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Depression: 21st Century Solutions + The Dark Side of Wheat

Abstract Title:

Circulating tocopherols and risk of coronary artery disease: A systematic review and meta-analysis.

Abstract Source:

Eur J Prev Cardiol. 2015 Jul 7. Epub 2015 Jul 7. PMID: 26152775

Abstract Author(s):

Guangxiao Li, Ying Li, Xin Chen, Hao Sun, Xiaowen Hou, Jingpu Shi

Article Affiliation:

Guangxiao Li

Abstract:

BACKGROUND: Circulating level of tocopherols was supposed to be associated with risk of coronary artery disease. However, the results from previous studies remain controversial. Therefore, we conducted a meta-analysis based on observational studies to evaluate the association between circulating tocopherols and coronary artery disease risk for the first time.

DESIGN: Meta-analysis.

METHODS: PubMed, Embase and Cochrane databases were searched to retrieve articles published during January 1995 and May 2015. Articles were included if they provided sufficient information to calculate the weighted mean difference and its corresponding 95% confidence interval.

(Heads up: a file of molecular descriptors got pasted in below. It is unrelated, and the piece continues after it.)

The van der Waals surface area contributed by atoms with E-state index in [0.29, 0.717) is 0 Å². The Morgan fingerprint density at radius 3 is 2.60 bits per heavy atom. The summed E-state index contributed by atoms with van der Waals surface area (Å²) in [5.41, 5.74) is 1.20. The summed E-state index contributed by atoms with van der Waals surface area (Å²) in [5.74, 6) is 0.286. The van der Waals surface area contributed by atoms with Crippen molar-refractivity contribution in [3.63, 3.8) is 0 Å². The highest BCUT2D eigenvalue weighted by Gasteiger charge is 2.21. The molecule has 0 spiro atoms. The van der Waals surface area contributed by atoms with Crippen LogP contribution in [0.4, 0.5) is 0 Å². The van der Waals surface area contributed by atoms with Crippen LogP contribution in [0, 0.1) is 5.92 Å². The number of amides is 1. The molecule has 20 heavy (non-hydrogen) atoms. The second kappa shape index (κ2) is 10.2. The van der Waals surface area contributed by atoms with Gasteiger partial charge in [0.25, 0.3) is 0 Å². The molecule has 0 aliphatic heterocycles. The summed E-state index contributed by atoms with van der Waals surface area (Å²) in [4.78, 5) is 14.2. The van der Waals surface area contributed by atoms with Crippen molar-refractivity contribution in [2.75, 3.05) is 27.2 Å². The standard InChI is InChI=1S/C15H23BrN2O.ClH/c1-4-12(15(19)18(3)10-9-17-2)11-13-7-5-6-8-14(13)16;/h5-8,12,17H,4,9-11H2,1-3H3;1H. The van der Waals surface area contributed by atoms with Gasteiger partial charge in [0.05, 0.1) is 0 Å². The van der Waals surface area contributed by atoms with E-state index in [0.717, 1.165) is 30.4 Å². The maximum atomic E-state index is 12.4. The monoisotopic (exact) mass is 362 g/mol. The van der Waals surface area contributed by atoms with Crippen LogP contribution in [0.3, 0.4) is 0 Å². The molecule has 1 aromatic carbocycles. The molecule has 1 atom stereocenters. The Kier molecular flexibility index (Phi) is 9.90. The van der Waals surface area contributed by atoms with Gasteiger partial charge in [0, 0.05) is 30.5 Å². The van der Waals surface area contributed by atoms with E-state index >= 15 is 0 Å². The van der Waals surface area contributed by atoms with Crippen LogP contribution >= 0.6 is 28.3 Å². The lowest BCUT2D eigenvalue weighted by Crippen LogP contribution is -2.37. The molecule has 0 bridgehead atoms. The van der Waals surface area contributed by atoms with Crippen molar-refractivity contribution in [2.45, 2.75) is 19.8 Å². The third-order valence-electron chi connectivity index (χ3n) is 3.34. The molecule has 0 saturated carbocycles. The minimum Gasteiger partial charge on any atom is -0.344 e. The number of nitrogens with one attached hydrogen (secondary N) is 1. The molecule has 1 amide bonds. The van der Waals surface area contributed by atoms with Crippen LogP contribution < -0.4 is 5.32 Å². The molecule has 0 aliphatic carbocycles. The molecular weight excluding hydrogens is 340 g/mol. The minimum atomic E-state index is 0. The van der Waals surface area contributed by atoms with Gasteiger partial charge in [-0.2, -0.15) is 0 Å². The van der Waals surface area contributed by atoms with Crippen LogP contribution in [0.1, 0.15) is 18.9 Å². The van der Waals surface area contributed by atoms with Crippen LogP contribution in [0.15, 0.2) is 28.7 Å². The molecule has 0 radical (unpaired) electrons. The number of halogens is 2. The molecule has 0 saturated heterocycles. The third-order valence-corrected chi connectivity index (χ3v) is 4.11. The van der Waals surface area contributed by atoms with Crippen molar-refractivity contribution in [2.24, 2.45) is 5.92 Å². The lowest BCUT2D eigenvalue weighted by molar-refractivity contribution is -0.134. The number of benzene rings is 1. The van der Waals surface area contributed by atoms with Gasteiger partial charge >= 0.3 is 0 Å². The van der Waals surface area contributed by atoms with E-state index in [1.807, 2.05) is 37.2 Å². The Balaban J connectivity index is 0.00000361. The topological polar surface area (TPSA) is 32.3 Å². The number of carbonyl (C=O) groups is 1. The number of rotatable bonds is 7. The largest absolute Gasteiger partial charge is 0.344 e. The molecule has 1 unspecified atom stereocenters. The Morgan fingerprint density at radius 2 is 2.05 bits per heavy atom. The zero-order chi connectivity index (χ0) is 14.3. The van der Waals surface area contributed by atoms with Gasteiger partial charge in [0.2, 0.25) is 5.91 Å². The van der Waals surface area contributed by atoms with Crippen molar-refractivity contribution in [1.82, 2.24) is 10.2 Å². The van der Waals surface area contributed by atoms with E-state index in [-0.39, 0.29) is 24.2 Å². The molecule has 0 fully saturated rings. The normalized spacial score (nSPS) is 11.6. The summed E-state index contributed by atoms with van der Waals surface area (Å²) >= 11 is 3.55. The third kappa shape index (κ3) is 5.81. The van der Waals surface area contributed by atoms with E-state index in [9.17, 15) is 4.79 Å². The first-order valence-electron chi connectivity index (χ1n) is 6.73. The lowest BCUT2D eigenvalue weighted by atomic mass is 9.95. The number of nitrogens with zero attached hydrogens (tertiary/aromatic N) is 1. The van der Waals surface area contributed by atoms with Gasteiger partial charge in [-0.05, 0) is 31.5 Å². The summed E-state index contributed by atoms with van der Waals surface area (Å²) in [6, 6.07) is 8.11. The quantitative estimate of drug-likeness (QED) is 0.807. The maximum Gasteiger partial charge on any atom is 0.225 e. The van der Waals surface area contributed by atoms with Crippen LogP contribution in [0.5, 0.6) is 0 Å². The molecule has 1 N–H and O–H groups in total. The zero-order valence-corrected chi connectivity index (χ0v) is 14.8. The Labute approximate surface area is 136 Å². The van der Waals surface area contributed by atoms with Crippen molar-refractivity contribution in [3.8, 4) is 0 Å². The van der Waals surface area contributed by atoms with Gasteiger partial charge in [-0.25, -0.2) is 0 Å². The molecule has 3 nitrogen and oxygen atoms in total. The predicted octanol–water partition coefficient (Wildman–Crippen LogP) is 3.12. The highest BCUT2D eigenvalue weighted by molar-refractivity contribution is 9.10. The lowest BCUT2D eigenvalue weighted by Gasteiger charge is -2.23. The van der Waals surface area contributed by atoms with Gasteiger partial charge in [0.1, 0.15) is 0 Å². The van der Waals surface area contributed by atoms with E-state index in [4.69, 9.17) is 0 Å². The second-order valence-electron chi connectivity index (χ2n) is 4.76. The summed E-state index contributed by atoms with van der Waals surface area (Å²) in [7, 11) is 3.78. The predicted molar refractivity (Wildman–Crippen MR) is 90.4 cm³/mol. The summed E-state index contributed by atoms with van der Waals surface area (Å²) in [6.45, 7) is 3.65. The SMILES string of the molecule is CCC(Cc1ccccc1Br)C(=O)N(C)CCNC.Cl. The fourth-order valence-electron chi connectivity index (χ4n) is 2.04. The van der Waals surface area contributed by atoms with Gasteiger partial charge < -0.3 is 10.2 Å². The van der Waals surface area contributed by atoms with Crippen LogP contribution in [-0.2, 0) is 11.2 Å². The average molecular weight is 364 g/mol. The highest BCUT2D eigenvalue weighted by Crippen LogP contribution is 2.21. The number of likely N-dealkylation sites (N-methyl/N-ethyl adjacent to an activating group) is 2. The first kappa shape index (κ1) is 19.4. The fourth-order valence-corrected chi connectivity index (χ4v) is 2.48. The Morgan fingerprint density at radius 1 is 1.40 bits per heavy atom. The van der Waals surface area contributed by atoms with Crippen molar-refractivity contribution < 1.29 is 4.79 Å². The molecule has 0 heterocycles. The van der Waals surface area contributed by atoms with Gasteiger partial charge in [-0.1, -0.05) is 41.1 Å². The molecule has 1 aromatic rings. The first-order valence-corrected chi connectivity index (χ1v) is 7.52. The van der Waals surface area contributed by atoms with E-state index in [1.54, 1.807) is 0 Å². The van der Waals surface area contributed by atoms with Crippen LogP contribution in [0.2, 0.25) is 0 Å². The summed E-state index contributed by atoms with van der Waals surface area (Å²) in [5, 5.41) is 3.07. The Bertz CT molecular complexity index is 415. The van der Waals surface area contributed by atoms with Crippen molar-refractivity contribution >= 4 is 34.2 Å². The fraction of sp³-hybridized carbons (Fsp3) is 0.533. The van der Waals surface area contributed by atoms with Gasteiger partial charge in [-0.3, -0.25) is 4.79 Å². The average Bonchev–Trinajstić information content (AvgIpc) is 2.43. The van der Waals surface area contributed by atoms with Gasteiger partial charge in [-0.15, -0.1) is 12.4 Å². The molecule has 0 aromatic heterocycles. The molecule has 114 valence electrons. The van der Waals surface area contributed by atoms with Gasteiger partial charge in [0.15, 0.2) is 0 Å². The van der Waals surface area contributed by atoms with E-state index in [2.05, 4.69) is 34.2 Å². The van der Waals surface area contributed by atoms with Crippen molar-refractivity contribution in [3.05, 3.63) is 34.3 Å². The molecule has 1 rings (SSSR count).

RESULTS: Circulating level of total tocopherols was significantly lower in coronary artery disease patients than that in controls (weighted mean difference -4.33 μmol/l, 95% confidence interval -6.74 to -1.91, P < 0.01). However, circulating α-tocopherol alone was not significantly associated with coronary artery disease risk. Results from subgroup analyses showed that a lower level of circulating total tocopherols was merely associated with higher coronary artery disease risk in studies with higher sex ratio in cases (<2, weighted mean difference -0.07 μmol/l, 95% confidence interval -1.15 to 1.00, P = 0.90; ≥ 2, weighted mean difference -6.00 μmol/l, 95% confidence interval -9.76 to -2.22, P < 0.01). Similarly, a lower level of circulating total tocopherols was associated with early onset coronary artery disease rather than late onset coronary artery disease (<60 years, weighted mean difference -5.40 μmol/l, 95% confidence interval -9.22 to -1.57, P < 0.01; ≥ 60 years, weighted mean difference -1.37 μmol/l, 95% confidence interval -3.48 to 0.74, P = 0.20). We also found some discrepancies in circulating total tocopherols when the studies were stratified by matching status and assay methods.

CONCLUSIONS: Our findings suggest that a deficiency in circulating total tocopherols might be associated with higher coronary artery disease risk. Whereas circulatingα-tocopherol alone could not protect us from developing coronary artery disease. Further prospective studies were warranted to confirm our findings.

Study Type : Meta Analysis, Review

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Sayer Ji
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Depression: 21st Century Solutions + The Dark Side of Wheat

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